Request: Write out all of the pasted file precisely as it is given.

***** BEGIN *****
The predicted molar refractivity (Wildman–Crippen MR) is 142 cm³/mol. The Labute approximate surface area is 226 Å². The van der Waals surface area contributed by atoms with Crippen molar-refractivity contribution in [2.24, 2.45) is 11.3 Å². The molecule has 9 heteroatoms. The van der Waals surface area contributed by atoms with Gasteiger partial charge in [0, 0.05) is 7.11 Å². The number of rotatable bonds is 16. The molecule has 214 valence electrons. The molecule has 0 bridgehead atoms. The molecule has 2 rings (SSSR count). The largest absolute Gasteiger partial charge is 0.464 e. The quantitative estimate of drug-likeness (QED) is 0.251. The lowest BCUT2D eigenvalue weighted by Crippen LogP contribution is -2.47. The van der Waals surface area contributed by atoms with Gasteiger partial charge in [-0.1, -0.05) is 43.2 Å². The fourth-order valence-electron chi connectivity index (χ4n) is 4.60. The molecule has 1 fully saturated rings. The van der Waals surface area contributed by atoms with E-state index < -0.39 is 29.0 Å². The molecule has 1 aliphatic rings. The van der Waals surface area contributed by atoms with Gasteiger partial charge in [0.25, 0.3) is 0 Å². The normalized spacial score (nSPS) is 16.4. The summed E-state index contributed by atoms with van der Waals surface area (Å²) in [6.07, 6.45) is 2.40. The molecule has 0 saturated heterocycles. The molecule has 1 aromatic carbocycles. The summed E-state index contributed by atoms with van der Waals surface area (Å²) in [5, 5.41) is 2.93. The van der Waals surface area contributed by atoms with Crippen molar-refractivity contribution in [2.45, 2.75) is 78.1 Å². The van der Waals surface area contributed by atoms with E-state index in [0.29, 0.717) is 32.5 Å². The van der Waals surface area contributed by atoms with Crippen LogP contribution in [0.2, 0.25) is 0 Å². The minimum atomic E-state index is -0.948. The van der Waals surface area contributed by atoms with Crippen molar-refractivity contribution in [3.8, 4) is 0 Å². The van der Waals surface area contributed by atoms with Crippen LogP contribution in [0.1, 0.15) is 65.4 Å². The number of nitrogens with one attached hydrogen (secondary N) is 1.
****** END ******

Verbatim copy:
The predicted molar refractivity (Wildman–Crippen MR) is 142 cm³/mol. The Labute approximate surface area is 226 Å². The van der Waals surface area contributed by atoms with Crippen molar-refractivity contribution in [2.24, 2.45) is 11.3 Å². The molecule has 9 heteroatoms. The van der Waals surface area contributed by atoms with Gasteiger partial charge in [0, 0.05) is 7.11 Å². The number of rotatable bonds is 16. The molecule has 214 valence electrons. The molecule has 0 bridgehead atoms. The molecule has 2 rings (SSSR count). The largest absolute Gasteiger partial charge is 0.464 e. The quantitative estimate of drug-likeness (QED) is 0.251. The lowest BCUT2D eigenvalue weighted by Crippen LogP contribution is -2.47. The van der Waals surface area contributed by atoms with Gasteiger partial charge in [-0.1, -0.05) is 43.2 Å². The fourth-order valence-electron chi connectivity index (χ4n) is 4.60. The molecule has 1 fully saturated rings. The van der Waals surface area contributed by atoms with E-state index < -0.39 is 29.0 Å². The molecule has 1 aliphatic rings. The van der Waals surface area contributed by atoms with Gasteiger partial charge in [0.25, 0.3) is 0 Å². The normalized spacial score (nSPS) is 16.4. The summed E-state index contributed by atoms with van der Waals surface area (Å²) in [6.07, 6.45) is 2.40. The molecule has 0 saturated heterocycles. The molecule has 1 aromatic carbocycles. The summed E-state index contributed by atoms with van der Waals surface area (Å²) in [5, 5.41) is 2.93. The van der Waals surface area contributed by atoms with Crippen molar-refractivity contribution in [2.45, 2.75) is 78.1 Å². The van der Waals surface area contributed by atoms with E-state index in [0.29, 0.717) is 32.5 Å². The van der Waals surface area contributed by atoms with Crippen LogP contribution in [0.2, 0.25) is 0 Å². The minimum atomic E-state index is -0.948. The van der Waals surface area contributed by atoms with Crippen molar-refractivity contribution in [3.8, 4) is 0 Å². The van der Waals surface area contributed by atoms with Crippen LogP contribution in [0.1, 0.15) is 65.4 Å². The number of nitrogens with one attached hydrogen (secondary N) is 1.